A lot of IT leaders approach security from the perspective of keeping people out, however when it comes to the edge that's not possible, according to IDC's Matt Eastwood. TechRepublic's Conner Forrest met with Eastwood to discuss three ways businesses can ensure proper security in edge computing.
1. Using encryption
As the cost of edge computing decreases, encrypting all data becomes the best option for businesses, Eastwood said. "You don't have to decide which 5, or 10, or 15 percent of your data is truly valuable enough to encrypt," he said. "It's just a 'set it and forget it model' and just apply it to all data."
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2. Understanding the roles of IT and OT
As the IT and the OT operational layers come together, the IT standards will win out over things that were proprietary or obscure in the traditional OT layer, meaning you're opening up footprints for attacks, according to Eastwood.
"The fact that people understand these IT layers means that they can be more broadly attacked, and will accelerate the need for new security models at the edge," he said. In the past, it wasn't that things couldn't be attacked, it's just that they weren't understood well enough to gain attention from hackers.
3. Knowing what data to protect
Businesses are going to have a lot of data coming in from different sensors, and a majority of it will not be valuable. You're going to see more intelligence at the edge, said Eastwood, that will help determine what data will be useful, and how to apply that data. "You're really focusing on the right data, and not just all of the data," he said. "It's putting a bit more focus on what matters, and how to apply a security model to that."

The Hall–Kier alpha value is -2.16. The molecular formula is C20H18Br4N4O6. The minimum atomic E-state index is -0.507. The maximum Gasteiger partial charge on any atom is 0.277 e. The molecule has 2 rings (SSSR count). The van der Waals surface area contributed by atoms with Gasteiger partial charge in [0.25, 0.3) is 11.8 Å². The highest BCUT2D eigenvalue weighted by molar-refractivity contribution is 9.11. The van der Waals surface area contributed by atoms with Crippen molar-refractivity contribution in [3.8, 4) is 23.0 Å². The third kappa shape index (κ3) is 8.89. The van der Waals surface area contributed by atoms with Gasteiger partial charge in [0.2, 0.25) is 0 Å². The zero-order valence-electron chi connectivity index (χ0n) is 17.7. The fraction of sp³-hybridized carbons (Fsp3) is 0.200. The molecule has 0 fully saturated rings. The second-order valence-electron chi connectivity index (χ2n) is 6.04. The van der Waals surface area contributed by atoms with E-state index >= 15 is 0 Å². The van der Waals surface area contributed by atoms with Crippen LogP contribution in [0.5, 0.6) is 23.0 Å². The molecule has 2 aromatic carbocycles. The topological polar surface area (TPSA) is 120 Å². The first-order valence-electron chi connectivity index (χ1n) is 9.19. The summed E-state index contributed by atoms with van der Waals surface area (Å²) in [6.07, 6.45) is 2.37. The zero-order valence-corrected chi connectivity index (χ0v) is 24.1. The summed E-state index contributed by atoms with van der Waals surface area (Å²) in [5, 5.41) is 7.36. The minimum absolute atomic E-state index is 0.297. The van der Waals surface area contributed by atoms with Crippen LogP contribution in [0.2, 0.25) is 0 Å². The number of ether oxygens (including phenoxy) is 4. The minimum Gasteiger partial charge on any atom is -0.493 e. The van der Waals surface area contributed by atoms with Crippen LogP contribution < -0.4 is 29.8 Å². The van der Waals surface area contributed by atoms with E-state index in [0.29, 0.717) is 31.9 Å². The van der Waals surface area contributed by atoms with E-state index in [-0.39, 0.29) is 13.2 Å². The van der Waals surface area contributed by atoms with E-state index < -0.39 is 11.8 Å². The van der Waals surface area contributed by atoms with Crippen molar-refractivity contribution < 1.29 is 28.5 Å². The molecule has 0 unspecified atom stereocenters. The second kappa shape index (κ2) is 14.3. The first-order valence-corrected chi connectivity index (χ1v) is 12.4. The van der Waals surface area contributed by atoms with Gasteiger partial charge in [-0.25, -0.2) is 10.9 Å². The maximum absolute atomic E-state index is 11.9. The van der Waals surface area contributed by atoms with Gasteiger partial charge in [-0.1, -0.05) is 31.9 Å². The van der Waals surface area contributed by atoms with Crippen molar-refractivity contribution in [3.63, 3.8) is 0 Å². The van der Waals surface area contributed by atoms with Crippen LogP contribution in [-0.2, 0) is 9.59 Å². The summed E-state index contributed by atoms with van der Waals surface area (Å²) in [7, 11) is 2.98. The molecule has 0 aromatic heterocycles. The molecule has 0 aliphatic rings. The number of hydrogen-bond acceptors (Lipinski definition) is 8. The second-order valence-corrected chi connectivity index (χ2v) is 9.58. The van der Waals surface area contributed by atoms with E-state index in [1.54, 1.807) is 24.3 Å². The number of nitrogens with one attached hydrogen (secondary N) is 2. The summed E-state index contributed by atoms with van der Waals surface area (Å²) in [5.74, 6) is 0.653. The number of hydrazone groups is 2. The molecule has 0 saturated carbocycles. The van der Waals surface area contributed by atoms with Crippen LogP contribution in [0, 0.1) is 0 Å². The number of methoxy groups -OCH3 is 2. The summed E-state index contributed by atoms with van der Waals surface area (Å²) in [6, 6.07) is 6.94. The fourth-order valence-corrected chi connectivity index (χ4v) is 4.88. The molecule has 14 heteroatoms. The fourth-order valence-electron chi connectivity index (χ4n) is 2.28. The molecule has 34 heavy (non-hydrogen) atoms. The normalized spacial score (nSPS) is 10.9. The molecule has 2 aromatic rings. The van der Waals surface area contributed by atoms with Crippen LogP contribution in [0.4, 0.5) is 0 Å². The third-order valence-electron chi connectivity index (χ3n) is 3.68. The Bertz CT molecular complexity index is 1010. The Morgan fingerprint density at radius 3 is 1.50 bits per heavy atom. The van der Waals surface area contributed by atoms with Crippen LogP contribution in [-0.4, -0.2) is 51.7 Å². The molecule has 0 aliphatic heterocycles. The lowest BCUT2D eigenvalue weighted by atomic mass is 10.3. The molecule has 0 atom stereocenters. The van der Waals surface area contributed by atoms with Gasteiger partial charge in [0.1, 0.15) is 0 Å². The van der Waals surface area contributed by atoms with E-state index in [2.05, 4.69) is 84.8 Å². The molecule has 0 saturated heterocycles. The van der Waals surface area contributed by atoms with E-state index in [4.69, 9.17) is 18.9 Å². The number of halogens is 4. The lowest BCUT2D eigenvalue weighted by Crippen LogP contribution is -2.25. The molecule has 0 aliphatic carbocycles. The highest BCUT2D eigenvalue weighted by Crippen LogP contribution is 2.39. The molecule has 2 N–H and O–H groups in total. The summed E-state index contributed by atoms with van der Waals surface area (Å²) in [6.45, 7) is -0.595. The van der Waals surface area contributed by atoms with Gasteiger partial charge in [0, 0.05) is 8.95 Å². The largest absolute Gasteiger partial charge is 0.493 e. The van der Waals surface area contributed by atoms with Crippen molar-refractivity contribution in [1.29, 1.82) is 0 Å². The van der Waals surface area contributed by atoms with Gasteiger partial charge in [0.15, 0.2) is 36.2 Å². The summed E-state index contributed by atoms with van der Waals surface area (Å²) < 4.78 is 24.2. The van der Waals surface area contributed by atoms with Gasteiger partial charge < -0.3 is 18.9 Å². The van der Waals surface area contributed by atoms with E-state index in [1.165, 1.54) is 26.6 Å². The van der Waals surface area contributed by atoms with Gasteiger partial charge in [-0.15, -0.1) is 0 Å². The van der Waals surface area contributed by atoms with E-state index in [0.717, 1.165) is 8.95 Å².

- Edge computing: The smart person's guide (TechRepublic)
- Edge computing deserves a spot in your big data playbook (TechRepublic)
- The hottest new big data analytics jobs you need to know (TechRepublic)
- Big data: Why the boom is already over (ZDNet)
- Managing vendor relationships: Time commitment, benefits, and pain points (Tech Pro Research)
Leah Brown has nothing to disclose. She does not hold investments in the technology companies she cover.
Leah Brown is the Associate Social Media Editor for TechRepublic. She manages and develops social strategies for TechRepublic and Tech Pro Research.